Finality of Superintending Engineer’s Decision: ONGC v. Contractor

In a significant legal ruling, the Supreme Court of India addressed the case of ONGC and the Contractor, emphasizing the exclusivity of the Superintending Engineer’s decision on compensation for delays. The judgment established the finality of the Superintending Engineer’s determination, highlighting the importance of adhering to contractual adjudicatory processes. This landmark case sheds light on the distinct role of designated authorities in resolving disputes arising from contractual obligations.

Facts

  • The Division Bench highlighted that the notices given by the ONGC to the contractor regarding defects and liquidated damages were not a retaliatory measure.
  • The learned Single Judge found that the imposition of liquidated damages was akin to a penalty rather than a legitimate claim.
  • The Single Judge noted that a significant portion of the delay was attributable to the ONGC, casting doubt on their entitlement to liquidated damages.
  • The Arbitrator disallowed the imposition of liquidated damages, presuming it to be a penalty.
  • The High Court dismissed petitions challenging the Arbitrator’s decision on liquidated damages.
  • The Division Bench held that the decision of the Superintending Engineer on liquidated damages was final and not arbitrable as per the contract.
  • The Division Bench overturned the findings of the Arbitrator and the Single Judge, emphasizing the exclusivity of the Superintending Engineer’s decision.
  • The Division Bench clarified the interpretation of Clause 2 of the contract regarding liquidated damages and finality of the Superintending Engineer’s decision.
  • Appellant and respondent entered into a contract for construction work.
  • Work completion delayed until 24.05.1999 from the stipulated date of 21.08.1997.
  • Claimant invoked arbitration clause due to disputes.
  • Claimant’s delay was 371 days, while respondent’s delay was 160 days.
  • Claimant also responsible for delay in another project for ONGC.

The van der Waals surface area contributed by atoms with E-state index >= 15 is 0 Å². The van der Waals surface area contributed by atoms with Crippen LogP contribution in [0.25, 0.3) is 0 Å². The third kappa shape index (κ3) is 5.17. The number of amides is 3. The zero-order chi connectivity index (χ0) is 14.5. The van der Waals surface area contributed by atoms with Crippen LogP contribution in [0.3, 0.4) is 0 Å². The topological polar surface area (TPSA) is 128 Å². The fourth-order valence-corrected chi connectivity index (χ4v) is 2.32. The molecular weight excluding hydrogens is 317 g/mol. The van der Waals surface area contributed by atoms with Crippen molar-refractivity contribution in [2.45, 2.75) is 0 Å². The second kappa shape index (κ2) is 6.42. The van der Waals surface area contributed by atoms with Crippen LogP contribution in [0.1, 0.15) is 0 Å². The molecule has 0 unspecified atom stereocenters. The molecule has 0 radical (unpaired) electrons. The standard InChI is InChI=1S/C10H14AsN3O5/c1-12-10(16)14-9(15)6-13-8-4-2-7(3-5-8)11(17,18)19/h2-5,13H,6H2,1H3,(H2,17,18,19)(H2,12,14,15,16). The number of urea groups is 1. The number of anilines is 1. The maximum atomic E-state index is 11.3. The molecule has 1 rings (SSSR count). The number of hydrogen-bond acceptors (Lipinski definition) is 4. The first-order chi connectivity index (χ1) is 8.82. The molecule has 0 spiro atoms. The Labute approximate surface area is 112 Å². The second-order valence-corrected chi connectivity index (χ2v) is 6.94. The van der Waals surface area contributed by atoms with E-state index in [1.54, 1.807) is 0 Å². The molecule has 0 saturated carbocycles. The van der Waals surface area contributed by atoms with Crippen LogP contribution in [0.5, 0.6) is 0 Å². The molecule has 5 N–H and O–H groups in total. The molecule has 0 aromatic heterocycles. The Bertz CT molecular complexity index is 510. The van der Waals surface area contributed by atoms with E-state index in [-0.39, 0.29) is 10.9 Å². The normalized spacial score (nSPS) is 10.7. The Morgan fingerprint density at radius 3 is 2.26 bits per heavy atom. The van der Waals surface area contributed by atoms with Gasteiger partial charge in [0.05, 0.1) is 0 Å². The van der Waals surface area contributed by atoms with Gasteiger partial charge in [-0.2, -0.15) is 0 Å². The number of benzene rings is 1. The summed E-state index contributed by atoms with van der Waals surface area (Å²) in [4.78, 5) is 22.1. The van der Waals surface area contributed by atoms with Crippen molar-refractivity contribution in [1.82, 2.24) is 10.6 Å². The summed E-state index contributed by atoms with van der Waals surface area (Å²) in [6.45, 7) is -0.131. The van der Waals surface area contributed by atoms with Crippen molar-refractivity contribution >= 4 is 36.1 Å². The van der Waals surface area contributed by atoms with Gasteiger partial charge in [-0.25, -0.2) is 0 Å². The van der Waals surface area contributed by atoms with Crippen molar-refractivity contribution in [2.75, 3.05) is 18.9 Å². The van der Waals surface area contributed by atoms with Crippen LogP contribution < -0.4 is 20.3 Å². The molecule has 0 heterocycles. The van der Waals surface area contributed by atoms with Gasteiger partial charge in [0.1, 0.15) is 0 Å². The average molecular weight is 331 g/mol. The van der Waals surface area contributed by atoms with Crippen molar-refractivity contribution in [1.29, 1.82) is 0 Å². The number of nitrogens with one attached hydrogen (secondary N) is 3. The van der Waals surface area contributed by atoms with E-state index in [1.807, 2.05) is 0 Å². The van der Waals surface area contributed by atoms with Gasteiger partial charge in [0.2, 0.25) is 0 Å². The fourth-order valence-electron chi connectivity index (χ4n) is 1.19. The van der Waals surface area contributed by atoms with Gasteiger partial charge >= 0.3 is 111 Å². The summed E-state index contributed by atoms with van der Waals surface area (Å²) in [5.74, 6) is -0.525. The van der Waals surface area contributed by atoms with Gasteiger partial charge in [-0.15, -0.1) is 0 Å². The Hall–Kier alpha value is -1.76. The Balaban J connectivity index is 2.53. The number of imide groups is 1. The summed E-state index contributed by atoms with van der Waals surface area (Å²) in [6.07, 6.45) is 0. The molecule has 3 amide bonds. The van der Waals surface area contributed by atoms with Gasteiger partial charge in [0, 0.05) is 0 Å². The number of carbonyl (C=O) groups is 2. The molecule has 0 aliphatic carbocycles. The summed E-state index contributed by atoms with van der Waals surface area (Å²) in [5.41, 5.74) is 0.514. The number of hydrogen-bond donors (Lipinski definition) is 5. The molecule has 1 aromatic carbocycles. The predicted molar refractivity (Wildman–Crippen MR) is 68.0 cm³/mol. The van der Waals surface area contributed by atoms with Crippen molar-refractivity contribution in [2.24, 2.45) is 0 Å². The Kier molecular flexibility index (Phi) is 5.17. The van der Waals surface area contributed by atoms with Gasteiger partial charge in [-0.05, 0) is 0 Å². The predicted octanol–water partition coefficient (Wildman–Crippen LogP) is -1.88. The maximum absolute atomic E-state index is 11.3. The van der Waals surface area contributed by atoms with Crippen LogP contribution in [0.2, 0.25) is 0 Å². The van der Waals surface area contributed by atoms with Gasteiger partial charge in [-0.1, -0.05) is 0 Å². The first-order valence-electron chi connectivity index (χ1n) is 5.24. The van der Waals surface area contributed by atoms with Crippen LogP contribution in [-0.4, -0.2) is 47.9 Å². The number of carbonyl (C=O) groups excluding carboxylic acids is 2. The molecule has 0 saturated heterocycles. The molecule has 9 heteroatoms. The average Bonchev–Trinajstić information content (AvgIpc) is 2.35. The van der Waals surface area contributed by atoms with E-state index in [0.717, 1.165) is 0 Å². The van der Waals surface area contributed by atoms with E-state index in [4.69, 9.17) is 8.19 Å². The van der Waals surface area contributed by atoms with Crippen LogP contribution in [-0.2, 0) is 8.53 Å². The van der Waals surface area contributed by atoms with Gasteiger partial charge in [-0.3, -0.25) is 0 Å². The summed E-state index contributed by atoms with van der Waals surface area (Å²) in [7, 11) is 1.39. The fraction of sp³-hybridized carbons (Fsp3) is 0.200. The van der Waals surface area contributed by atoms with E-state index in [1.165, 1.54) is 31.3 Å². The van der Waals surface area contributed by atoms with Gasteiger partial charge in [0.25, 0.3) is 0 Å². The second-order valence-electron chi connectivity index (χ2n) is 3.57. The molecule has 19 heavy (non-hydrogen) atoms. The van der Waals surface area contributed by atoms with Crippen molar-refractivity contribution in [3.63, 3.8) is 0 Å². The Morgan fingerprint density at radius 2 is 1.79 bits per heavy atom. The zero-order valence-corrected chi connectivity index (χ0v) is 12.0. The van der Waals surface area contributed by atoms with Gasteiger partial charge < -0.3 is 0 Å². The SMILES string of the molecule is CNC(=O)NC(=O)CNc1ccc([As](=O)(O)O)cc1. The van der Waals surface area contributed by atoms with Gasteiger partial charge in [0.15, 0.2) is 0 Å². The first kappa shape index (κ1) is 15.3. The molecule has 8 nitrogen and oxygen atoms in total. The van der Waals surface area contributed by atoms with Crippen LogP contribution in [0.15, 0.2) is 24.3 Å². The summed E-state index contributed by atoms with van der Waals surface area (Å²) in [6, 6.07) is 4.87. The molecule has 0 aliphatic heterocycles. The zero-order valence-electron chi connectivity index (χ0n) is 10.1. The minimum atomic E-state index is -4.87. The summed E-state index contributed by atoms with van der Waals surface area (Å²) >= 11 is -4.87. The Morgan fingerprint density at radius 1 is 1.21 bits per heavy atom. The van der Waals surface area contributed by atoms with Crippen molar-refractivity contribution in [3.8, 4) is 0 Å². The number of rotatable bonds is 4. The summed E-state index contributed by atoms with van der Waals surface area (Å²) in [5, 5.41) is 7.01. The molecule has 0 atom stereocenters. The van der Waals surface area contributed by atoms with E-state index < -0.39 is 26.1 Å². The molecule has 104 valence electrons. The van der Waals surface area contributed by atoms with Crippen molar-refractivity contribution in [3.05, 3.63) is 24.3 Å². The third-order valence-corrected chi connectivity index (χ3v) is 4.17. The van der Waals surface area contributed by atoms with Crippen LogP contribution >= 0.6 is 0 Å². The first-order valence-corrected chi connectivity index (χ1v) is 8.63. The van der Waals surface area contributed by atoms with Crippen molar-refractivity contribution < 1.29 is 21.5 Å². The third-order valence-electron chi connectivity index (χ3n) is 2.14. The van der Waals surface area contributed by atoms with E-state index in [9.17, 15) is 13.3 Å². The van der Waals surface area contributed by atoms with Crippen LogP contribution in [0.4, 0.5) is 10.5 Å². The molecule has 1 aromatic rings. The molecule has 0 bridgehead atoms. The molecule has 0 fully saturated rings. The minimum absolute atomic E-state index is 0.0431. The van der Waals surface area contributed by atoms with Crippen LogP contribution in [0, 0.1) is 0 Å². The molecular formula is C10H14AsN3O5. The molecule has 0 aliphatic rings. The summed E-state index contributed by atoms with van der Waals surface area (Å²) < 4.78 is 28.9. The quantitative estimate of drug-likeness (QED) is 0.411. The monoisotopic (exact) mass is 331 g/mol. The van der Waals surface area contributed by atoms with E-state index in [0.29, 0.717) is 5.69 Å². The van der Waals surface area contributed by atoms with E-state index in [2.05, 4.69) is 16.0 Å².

• ONGC claimed compensation for delays totaling 640 days.
  • Arbitrator found both parties responsible for delays.
  • Actual work commencement and completion dates differed from contract dates.

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Arguments

  • Mr. Bipin Prabhat, counsel for the appellant, argued against the High Court’s judgment
  • He asserted that Clause 25 of the contract does not empower the Superintending Engineer to decide on liquidated damages
  • The High Court’s failure to understand this distinction was highlighted in the argument
  • The respondent, ONGC, imposed pre-estimated liquidated damages and reasonable compensation in accordance with Clause 2 of the contract.
  • ONGC contends that the levy of liquidated damages in accordance with the contract is final and falls outside the Arbitrator’s jurisdiction.
  • The Arbitrator, in Arbitration Case No.297A/2002, disallowed the estimated liquidated damages presuming it to be a penalty.
  • The Division Bench upheld that the imposition of liquidated damages was not an afterthought and not within the Arbitrator’s jurisdiction.
  • The contract stipulated the work duration from 22.02.1996 to 21.08.1997, with delays attributed to both parties.
  • The Single Judge found both parties responsible for the delay and held that damages were payable by either party.

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Analysis

  • Clause 2 of the agreement between the parties confers the right to levy damages for delay exclusively upon the Superintending Engineer and is a complete mechanism for liability determination.
  • The decision of the Superintending Engineer regarding the quantum of reduction for sub-standard work is final and not subject to arbitration.
  • The compensation levied under Clause 2, determined by the Superintending Engineer, cannot be referred to an arbitrator.